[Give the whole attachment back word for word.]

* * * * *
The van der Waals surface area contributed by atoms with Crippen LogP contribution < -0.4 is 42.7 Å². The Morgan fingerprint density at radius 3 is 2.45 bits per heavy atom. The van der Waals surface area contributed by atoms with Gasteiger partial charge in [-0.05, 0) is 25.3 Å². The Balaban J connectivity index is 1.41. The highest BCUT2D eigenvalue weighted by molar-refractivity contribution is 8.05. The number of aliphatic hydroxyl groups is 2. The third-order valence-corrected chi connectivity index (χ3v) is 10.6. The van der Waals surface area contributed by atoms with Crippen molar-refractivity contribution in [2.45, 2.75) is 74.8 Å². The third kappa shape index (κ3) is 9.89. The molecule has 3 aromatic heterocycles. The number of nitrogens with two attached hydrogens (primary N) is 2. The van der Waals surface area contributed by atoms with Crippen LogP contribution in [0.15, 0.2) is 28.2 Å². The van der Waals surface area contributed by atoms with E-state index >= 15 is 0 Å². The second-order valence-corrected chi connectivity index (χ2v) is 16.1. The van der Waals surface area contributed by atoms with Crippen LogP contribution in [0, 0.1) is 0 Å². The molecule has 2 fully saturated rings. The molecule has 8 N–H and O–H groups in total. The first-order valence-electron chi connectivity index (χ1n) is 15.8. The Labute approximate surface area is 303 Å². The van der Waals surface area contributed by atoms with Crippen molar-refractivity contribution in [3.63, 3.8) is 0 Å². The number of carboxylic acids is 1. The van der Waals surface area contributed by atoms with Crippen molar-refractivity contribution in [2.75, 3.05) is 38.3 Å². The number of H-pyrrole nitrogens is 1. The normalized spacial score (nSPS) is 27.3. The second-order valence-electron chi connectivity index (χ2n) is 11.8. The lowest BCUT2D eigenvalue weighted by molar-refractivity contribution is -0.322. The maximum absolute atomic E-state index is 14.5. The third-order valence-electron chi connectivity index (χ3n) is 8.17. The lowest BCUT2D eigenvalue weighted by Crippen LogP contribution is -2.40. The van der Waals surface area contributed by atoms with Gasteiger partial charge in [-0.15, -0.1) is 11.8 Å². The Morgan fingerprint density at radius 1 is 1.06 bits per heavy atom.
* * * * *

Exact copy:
The van der Waals surface area contributed by atoms with Crippen LogP contribution < -0.4 is 42.7 Å². The Morgan fingerprint density at radius 3 is 2.45 bits per heavy atom. The van der Waals surface area contributed by atoms with Gasteiger partial charge in [-0.05, 0) is 25.3 Å². The Balaban J connectivity index is 1.41. The highest BCUT2D eigenvalue weighted by molar-refractivity contribution is 8.05. The number of aliphatic hydroxyl groups is 2. The third-order valence-corrected chi connectivity index (χ3v) is 10.6. The van der Waals surface area contributed by atoms with Crippen molar-refractivity contribution in [2.45, 2.75) is 74.8 Å². The third kappa shape index (κ3) is 9.89. The molecule has 3 aromatic heterocycles. The number of nitrogens with two attached hydrogens (primary N) is 2. The van der Waals surface area contributed by atoms with Crippen LogP contribution in [0.15, 0.2) is 28.2 Å². The van der Waals surface area contributed by atoms with E-state index >= 15 is 0 Å². The second-order valence-corrected chi connectivity index (χ2v) is 16.1. The van der Waals surface area contributed by atoms with Crippen LogP contribution in [0, 0.1) is 0 Å². The molecule has 2 fully saturated rings. The molecule has 8 N–H and O–H groups in total. The first-order valence-electron chi connectivity index (χ1n) is 15.8. The Labute approximate surface area is 303 Å². The van der Waals surface area contributed by atoms with Crippen molar-refractivity contribution in [3.63, 3.8) is 0 Å². The number of carboxylic acids is 1. The van der Waals surface area contributed by atoms with Crippen molar-refractivity contribution in [2.75, 3.05) is 38.3 Å². The number of H-pyrrole nitrogens is 1. The normalized spacial score (nSPS) is 27.3. The second-order valence-electron chi connectivity index (χ2n) is 11.8. The lowest BCUT2D eigenvalue weighted by molar-refractivity contribution is -0.322. The maximum absolute atomic E-state index is 14.5. The third-order valence-electron chi connectivity index (χ3n) is 8.17. The lowest BCUT2D eigenvalue weighted by Crippen LogP contribution is -2.40. The van der Waals surface area contributed by atoms with Gasteiger partial charge in [-0.15, -0.1) is 11.8 Å². The Morgan fingerprint density at radius 1 is 1.06 bits per heavy atom.